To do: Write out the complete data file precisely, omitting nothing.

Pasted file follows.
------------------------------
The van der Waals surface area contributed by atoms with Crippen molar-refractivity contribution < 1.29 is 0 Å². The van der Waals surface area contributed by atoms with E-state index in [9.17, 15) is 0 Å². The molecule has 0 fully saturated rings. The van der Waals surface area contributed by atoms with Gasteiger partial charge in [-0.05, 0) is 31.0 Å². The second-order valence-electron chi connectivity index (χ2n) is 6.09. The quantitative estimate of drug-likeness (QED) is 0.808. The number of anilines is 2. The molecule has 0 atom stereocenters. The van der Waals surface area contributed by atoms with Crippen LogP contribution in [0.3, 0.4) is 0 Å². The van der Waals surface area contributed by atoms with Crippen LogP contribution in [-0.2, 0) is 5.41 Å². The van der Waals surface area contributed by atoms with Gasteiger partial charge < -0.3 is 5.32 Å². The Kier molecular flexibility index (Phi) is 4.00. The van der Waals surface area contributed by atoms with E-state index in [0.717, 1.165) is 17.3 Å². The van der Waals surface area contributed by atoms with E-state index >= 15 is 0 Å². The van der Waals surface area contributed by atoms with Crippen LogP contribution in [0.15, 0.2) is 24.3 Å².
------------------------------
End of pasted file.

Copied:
The van der Waals surface area contributed by atoms with Crippen molar-refractivity contribution < 1.29 is 0 Å². The van der Waals surface area contributed by atoms with E-state index in [9.17, 15) is 0 Å². The molecule has 0 fully saturated rings. The van der Waals surface area contributed by atoms with Gasteiger partial charge in [-0.05, 0) is 31.0 Å². The second-order valence-electron chi connectivity index (χ2n) is 6.09. The quantitative estimate of drug-likeness (QED) is 0.808. The number of anilines is 2. The molecule has 0 atom stereocenters. The van der Waals surface area contributed by atoms with Crippen LogP contribution in [0.3, 0.4) is 0 Å². The van der Waals surface area contributed by atoms with Crippen LogP contribution in [-0.2, 0) is 5.41 Å². The van der Waals surface area contributed by atoms with Gasteiger partial charge < -0.3 is 5.32 Å². The Kier molecular flexibility index (Phi) is 4.00. The van der Waals surface area contributed by atoms with E-state index in [0.717, 1.165) is 17.3 Å². The van der Waals surface area contributed by atoms with E-state index >= 15 is 0 Å². The van der Waals surface area contributed by atoms with Crippen LogP contribution in [0.15, 0.2) is 24.3 Å².